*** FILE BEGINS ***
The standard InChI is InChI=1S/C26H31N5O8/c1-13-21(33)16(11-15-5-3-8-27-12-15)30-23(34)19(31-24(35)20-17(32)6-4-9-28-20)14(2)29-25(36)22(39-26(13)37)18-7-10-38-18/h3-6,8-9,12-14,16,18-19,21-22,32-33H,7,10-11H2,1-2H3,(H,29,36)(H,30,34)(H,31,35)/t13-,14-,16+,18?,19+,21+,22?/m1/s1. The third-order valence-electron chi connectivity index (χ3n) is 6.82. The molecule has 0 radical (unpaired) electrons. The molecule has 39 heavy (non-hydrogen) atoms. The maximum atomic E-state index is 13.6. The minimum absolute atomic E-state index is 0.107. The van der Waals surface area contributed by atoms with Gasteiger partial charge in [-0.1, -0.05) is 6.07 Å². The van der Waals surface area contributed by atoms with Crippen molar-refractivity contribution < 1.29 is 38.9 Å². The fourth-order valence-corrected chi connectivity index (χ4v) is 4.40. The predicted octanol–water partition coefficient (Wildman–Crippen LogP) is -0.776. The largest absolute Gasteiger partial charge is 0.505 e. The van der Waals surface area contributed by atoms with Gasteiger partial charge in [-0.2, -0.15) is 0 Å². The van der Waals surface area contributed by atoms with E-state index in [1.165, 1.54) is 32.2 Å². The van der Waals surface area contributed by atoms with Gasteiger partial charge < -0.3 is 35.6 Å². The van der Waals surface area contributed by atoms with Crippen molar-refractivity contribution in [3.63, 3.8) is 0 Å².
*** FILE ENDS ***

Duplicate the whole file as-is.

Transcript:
The standard InChI is InChI=1S/C26H31N5O8/c1-13-21(33)16(11-15-5-3-8-27-12-15)30-23(34)19(31-24(35)20-17(32)6-4-9-28-20)14(2)29-25(36)22(39-26(13)37)18-7-10-38-18/h3-6,8-9,12-14,16,18-19,21-22,32-33H,7,10-11H2,1-2H3,(H,29,36)(H,30,34)(H,31,35)/t13-,14-,16+,18?,19+,21+,22?/m1/s1. The third-order valence-electron chi connectivity index (χ3n) is 6.82. The molecule has 0 radical (unpaired) electrons. The molecule has 39 heavy (non-hydrogen) atoms. The maximum atomic E-state index is 13.6. The minimum absolute atomic E-state index is 0.107. The van der Waals surface area contributed by atoms with Gasteiger partial charge in [-0.1, -0.05) is 6.07 Å². The van der Waals surface area contributed by atoms with Crippen molar-refractivity contribution < 1.29 is 38.9 Å². The fourth-order valence-corrected chi connectivity index (χ4v) is 4.40. The predicted octanol–water partition coefficient (Wildman–Crippen LogP) is -0.776. The largest absolute Gasteiger partial charge is 0.505 e. The van der Waals surface area contributed by atoms with Gasteiger partial charge in [-0.2, -0.15) is 0 Å². The van der Waals surface area contributed by atoms with E-state index in [1.165, 1.54) is 32.2 Å². The van der Waals surface area contributed by atoms with Gasteiger partial charge < -0.3 is 35.6 Å². The van der Waals surface area contributed by atoms with Crippen molar-refractivity contribution in [3.63, 3.8) is 0 Å².